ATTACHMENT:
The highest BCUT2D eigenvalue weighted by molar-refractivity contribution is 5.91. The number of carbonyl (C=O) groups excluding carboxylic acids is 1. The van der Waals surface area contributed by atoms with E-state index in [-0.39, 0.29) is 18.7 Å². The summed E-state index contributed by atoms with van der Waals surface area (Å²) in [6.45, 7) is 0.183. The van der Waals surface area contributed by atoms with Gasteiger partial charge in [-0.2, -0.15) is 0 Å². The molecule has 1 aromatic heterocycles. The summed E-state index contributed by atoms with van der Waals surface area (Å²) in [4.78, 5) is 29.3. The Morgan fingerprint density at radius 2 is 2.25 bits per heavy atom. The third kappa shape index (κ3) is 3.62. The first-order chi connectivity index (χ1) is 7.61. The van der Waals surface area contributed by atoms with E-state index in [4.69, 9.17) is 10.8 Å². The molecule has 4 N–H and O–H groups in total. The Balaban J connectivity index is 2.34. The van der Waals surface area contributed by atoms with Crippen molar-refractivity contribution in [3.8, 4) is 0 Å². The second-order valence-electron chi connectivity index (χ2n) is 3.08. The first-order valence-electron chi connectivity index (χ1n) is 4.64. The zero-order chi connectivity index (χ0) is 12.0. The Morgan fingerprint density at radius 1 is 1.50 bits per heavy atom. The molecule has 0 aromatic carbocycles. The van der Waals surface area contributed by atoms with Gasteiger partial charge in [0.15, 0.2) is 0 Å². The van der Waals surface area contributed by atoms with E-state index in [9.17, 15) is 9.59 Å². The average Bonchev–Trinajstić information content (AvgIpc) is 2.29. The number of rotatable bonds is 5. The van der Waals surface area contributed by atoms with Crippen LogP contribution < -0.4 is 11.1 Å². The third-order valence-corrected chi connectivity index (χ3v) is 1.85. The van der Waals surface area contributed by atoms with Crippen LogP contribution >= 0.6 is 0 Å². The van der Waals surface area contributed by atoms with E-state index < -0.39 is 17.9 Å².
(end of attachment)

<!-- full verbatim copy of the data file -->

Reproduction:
The highest BCUT2D eigenvalue weighted by molar-refractivity contribution is 5.91. The number of carbonyl (C=O) groups excluding carboxylic acids is 1. The van der Waals surface area contributed by atoms with E-state index in [-0.39, 0.29) is 18.7 Å². The summed E-state index contributed by atoms with van der Waals surface area (Å²) in [6.45, 7) is 0.183. The van der Waals surface area contributed by atoms with Gasteiger partial charge in [-0.2, -0.15) is 0 Å². The molecule has 1 aromatic heterocycles. The summed E-state index contributed by atoms with van der Waals surface area (Å²) in [4.78, 5) is 29.3. The Morgan fingerprint density at radius 2 is 2.25 bits per heavy atom. The third kappa shape index (κ3) is 3.62. The first-order chi connectivity index (χ1) is 7.61. The van der Waals surface area contributed by atoms with E-state index in [4.69, 9.17) is 10.8 Å². The molecule has 4 N–H and O–H groups in total. The Balaban J connectivity index is 2.34. The van der Waals surface area contributed by atoms with Crippen molar-refractivity contribution in [3.8, 4) is 0 Å². The second-order valence-electron chi connectivity index (χ2n) is 3.08. The first-order valence-electron chi connectivity index (χ1n) is 4.64. The zero-order chi connectivity index (χ0) is 12.0. The Morgan fingerprint density at radius 1 is 1.50 bits per heavy atom. The molecule has 0 aromatic carbocycles. The van der Waals surface area contributed by atoms with Gasteiger partial charge in [0.15, 0.2) is 0 Å². The van der Waals surface area contributed by atoms with E-state index in [9.17, 15) is 9.59 Å². The average Bonchev–Trinajstić information content (AvgIpc) is 2.29. The number of rotatable bonds is 5. The van der Waals surface area contributed by atoms with Crippen LogP contribution < -0.4 is 11.1 Å². The third-order valence-corrected chi connectivity index (χ3v) is 1.85. The van der Waals surface area contributed by atoms with Crippen LogP contribution >= 0.6 is 0 Å². The van der Waals surface area contributed by atoms with E-state index < -0.39 is 17.9 Å².